When you start looking into how the extension uses its privileges, it’s hard to overlook the fact that it appears to be an empty shell. Yes, there is a fair amount of code. But all of it is just glue code. Neither the extension’s user interface nor any of its logic is to be found anywhere. What’s going on? It gets clearer if you inspect the extension’s background page in Developer Tools:

Inspector showing 8 iframes in the background page with pages from loaded

Yes, that’s eight remote frames loaded into the extension’s background page, all pointing to Amazon domains. And the ninth remote frame loads when you click the extension icon, it contains the user interface of the panel shown above. All these panels communicate with each other and the extension via Amazon’s internal UBP protocol, exchanging messages via window.postMessage().

How does the extension know what page to load in the frames and what these should be allowed to do? It doesn’t, this information is downloaded as FeatureManifest.js from an Amazon server. This file defines a number of “processes,” each with its list of provided and consumed APIs and events. And while the extension code makes sure that processes only access what they are allowed to access, this file on an Amazon web service sets the rules.

Here is what this file currently has to say about AAWishlistProcess, a particularly powerful process:

"AAWishlistProcess" : {
  "manifestVersion" : "2015-03-26",
  "manifest" : {
    "name" : "AAWishlistProcess",
    "version" : {"major" : 1, "minor" : 1, "build" : 1, "revision" : 1},
    "enabled" : true,
    "processType" : "Remote",
    "configuration" : {
      "url" : "",
      "assetTag" : "window.eTag = \"e19e28ac-784e-4e22-8e2b-6d36a9d3aaf2\"; window.lastUpdated= \"2021-01-14T22:57:46.422Z\";"
    "consumedAPIs" : {
      "Identity" : [ "getAllWeblabTreatments", "getCustomerPreferences" ],
      "Dossier" : [ "buildURLs" ],
      "Platform" : [
        "getPlatformInfo", "getUWLItem", "getActiveTabInfo", "createElement",
        "createSandbox", "createSandboxById", "createLocalSandbox", "modifySandbox",
        "showSandbox", "sendMessageToSandbox", "destroySandbox", "scrape",
        "listenerSpecificationScrape", "applyStyle", "resetStyle", "registerAction",
        "deregisterAction", "createContextMenuItem", "deleteAllContextMenuItems",
        "deleteContextMenuItemById", "getCookieInfo", "bulkGetCookieInfo",
        "getStorageValue", "putStorageValue", "deleteStorageValue", "publish"
      "Reporter" : [ "appendMetricData" ],
      "Storage" : [ "get", "put", "putIfAbsent", "delete" ]
    "consumedEvents" : [
      "Tabs.PageTurn", "Tabs.onRemoved", "Sandbox.Message.UBPSandboxMessage",
      "Action.Message", "Platform.PlatformDataUpdate",
      "Contextmenu.ItemClicked.AAWishlistProcess", "Identity.CustomerPreferencesUpdate",
    "providedAPIs" : {
    "providedEvents" : [ "Wishlist.update", "Storage.onChange.*", "Storage.onChange.*.*", "Storage.onChange.*.*.*", "Storage.onChange.*.*.*.*", "Storage.onChange.*.*.*.*.*", "Storage.onDelete.*", "Storage.onDelete.*.*", "Storage.onDelete.*.*.*", "Storage.onDelete.*.*.*.*", "Storage.onDelete.*.*.*.*.*" ],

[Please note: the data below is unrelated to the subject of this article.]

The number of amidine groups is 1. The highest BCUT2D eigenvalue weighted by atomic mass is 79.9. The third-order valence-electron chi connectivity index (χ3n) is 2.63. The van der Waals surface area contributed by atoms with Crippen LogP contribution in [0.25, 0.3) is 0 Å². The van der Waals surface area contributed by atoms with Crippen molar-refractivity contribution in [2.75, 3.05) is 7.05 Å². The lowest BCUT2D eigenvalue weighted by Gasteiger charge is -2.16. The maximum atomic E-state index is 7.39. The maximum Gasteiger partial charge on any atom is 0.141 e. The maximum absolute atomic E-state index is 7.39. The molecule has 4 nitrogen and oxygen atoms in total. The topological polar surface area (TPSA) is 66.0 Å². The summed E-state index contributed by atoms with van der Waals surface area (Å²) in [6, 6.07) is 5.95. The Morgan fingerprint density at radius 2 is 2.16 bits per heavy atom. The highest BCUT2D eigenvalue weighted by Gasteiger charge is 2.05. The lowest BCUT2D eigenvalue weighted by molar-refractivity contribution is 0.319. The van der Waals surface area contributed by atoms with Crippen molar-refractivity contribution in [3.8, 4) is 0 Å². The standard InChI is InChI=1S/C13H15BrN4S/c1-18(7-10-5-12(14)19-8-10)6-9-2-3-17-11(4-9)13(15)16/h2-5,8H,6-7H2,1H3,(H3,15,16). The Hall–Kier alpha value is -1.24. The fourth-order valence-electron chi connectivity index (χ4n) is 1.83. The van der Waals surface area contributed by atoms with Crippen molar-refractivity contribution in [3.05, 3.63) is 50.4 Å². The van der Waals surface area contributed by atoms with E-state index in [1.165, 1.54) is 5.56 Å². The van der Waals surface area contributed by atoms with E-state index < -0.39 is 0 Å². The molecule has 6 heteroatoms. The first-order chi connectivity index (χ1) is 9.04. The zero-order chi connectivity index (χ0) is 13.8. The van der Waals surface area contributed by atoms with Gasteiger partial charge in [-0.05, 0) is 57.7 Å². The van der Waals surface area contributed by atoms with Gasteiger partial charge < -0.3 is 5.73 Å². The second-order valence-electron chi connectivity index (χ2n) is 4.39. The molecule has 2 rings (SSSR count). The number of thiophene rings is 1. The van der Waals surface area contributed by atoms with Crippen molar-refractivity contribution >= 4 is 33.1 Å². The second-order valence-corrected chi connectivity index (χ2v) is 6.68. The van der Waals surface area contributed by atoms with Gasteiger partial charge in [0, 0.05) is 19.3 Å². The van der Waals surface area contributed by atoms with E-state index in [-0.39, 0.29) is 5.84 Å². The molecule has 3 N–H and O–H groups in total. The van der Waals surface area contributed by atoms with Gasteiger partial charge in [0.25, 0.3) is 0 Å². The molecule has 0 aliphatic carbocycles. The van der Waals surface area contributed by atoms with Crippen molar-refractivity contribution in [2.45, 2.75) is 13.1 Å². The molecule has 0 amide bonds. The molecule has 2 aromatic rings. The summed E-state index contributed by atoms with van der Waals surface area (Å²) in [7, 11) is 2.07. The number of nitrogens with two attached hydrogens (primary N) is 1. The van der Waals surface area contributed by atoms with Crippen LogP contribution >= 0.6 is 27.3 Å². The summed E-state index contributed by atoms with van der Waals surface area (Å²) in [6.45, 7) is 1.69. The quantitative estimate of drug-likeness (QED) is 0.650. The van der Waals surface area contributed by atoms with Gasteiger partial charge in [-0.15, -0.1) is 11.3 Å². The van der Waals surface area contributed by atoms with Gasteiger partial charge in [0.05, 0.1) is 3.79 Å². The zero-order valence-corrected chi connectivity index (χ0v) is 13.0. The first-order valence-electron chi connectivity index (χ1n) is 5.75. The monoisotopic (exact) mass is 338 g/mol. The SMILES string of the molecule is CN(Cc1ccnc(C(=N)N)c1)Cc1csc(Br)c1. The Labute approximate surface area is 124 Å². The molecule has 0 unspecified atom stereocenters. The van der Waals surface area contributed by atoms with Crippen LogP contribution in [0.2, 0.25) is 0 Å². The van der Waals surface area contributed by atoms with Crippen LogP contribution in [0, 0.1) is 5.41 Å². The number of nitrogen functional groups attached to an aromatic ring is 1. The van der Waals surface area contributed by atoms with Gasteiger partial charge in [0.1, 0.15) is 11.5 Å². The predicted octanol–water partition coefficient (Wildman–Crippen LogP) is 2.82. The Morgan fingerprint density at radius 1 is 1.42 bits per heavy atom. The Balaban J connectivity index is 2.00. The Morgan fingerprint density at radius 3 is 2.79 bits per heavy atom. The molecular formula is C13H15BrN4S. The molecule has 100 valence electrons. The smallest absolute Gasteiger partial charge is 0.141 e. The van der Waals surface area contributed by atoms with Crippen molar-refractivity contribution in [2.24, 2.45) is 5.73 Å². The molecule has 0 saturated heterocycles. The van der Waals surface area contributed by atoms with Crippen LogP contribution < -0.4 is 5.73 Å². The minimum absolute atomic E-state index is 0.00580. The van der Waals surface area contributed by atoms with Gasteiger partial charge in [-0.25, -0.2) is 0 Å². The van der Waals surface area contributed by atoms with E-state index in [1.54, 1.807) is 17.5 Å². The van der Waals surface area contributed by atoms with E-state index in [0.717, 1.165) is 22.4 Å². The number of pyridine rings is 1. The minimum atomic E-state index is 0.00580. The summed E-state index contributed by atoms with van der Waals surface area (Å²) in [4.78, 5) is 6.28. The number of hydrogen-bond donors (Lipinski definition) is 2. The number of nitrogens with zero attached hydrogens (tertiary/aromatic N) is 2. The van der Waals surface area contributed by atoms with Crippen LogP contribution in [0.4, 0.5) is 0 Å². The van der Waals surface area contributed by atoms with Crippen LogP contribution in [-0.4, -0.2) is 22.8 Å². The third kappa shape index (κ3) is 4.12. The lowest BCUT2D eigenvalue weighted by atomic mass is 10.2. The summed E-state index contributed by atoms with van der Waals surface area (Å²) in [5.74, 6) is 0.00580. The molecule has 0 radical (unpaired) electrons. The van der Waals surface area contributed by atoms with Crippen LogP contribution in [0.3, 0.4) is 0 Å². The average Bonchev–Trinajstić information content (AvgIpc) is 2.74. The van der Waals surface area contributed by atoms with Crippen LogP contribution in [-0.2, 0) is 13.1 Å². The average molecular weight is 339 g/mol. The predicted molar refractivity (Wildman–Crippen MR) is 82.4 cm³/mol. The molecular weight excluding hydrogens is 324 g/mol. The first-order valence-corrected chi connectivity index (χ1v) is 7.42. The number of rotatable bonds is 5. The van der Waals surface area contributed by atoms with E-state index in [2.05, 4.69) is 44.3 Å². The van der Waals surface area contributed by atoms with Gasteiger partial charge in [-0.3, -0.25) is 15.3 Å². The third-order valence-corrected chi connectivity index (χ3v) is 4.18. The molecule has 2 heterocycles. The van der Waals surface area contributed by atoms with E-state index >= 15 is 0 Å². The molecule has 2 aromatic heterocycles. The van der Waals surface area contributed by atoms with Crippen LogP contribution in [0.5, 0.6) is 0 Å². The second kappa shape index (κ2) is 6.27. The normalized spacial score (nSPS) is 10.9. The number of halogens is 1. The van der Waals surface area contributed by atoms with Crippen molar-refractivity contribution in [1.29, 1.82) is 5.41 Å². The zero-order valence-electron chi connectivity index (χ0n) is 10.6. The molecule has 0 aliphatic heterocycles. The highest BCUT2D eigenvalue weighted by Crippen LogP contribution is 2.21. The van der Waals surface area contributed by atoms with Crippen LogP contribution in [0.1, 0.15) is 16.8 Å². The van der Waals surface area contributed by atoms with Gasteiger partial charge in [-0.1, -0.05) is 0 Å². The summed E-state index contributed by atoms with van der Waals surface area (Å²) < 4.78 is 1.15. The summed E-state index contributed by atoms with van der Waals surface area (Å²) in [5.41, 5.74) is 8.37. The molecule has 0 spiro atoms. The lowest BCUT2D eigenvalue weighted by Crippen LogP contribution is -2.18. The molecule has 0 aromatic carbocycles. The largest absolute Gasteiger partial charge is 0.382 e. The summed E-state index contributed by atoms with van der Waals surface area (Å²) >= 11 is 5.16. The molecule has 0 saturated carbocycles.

"CTI" : {
      "Category" : "AmazonAssistant",
      "Type" : "Engagement",
      "Item" : "Wishlist"

The interesting consumed APIs are the ones belonging to Platform: that “process” is provided by the extension. So the extension lets this website among other things request information on the active tab, create context menu items, retrieve cookies and access extension’s storage.

Let’s try it out!

We don’t have to speculate, it’s easy to try things out that this website is allowed to do. For this, change to the Console tab in Developer Tools and make sure aa-wishlist-process.html is selected as context rather than top. Now enter the following command making sure incoming messages are logged:

window.onmessage = event => console.log(JSON.stringify(, undefined, 2));

Note: For me, console.log() didn’t work inside a background page’s frame on Firefox, so I had to do this on Chrome.

Now let’s subscribe to the Tabs.PageTurn event:

  mType: 0,
  source: "AAWishlistProcess",
  payload: {
    msgId: "test",
    mType: "rpcSendAndReceive",
    payload: {
      header: {
        messageType: 2,
        name: "subscribe",
        namespace: "PlatformHub"
      data: {
        args: {
          eventName: "Tabs.PageTurn"
}, "*");

A message from PlatformHub comes in indicating that the call was successful ("error": null). Good, if we now open in a new tab… Three messages come in, first one indicating that the page is loading, second that its title is now known and finally the third one indicating that the page loaded:

  "mType": 0,
  "source": "PlatformHub",
  "payload": {
    "msgId": "3eee7d9b-ee2b-4f1d-be92-693119b5654c",
    "mType": "rpcSend",
    "payload": {
      "header": {
        "messageType": 2,
        "name": "publish",
        "namespace": "PlatformHub",
        "sourceProcessName": "Platform",
        "extensionStage": "prod"
      "data": {
        "args": {
          "eventName": "Tabs.PageTurn",
          "eventArgs": {
            "tabId": "31",
            "url": "",
            "status": "complete",
            "title": "Example Domain"

Yes, that’s essentially the tabs.onUpdated extension API exposed to a web page. The Tabs.onRemoved event works similarly, that’s tabs.onRemoved extension API exposed.

Now let’s try calling Platform.getCookieInfo:

  mType: 0,
  source: "AAWishlistProcess",
  payload: {
    msgId: "test",
    mType: "rpcSendAndReceive",
    payload: {